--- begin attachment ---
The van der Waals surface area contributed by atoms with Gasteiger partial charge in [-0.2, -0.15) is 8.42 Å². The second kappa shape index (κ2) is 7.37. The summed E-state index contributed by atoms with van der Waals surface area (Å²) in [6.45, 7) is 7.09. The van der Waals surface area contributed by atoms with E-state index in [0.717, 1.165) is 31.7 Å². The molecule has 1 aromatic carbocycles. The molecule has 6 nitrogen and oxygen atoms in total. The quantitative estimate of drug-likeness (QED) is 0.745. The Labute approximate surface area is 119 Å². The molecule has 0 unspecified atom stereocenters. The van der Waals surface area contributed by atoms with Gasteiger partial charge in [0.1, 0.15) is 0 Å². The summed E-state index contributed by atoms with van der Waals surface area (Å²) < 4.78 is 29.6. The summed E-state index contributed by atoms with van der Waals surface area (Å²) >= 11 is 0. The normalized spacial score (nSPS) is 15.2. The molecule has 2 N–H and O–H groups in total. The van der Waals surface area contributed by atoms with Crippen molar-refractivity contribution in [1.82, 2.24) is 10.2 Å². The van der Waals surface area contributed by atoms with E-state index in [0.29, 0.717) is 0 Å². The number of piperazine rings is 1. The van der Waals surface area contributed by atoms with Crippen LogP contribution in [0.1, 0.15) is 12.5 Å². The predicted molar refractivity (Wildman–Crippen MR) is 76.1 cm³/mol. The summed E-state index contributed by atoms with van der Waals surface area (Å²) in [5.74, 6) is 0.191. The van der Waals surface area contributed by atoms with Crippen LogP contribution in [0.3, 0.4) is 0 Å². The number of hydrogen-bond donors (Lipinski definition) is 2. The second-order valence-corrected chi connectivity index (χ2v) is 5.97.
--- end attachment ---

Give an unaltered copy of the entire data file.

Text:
The van der Waals surface area contributed by atoms with Gasteiger partial charge in [-0.2, -0.15) is 8.42 Å². The second kappa shape index (κ2) is 7.37. The summed E-state index contributed by atoms with van der Waals surface area (Å²) in [6.45, 7) is 7.09. The van der Waals surface area contributed by atoms with E-state index in [0.717, 1.165) is 31.7 Å². The molecule has 1 aromatic carbocycles. The molecule has 6 nitrogen and oxygen atoms in total. The quantitative estimate of drug-likeness (QED) is 0.745. The Labute approximate surface area is 119 Å². The molecule has 0 unspecified atom stereocenters. The van der Waals surface area contributed by atoms with Gasteiger partial charge in [0.1, 0.15) is 0 Å². The summed E-state index contributed by atoms with van der Waals surface area (Å²) < 4.78 is 29.6. The summed E-state index contributed by atoms with van der Waals surface area (Å²) >= 11 is 0. The normalized spacial score (nSPS) is 15.2. The molecule has 2 N–H and O–H groups in total. The van der Waals surface area contributed by atoms with Crippen molar-refractivity contribution in [1.82, 2.24) is 10.2 Å². The van der Waals surface area contributed by atoms with E-state index in [0.29, 0.717) is 0 Å². The number of piperazine rings is 1. The van der Waals surface area contributed by atoms with Crippen LogP contribution in [0.1, 0.15) is 12.5 Å². The predicted molar refractivity (Wildman–Crippen MR) is 76.1 cm³/mol. The summed E-state index contributed by atoms with van der Waals surface area (Å²) in [5.74, 6) is 0.191. The van der Waals surface area contributed by atoms with Crippen LogP contribution in [0.3, 0.4) is 0 Å². The number of hydrogen-bond donors (Lipinski definition) is 2. The second-order valence-corrected chi connectivity index (χ2v) is 5.97.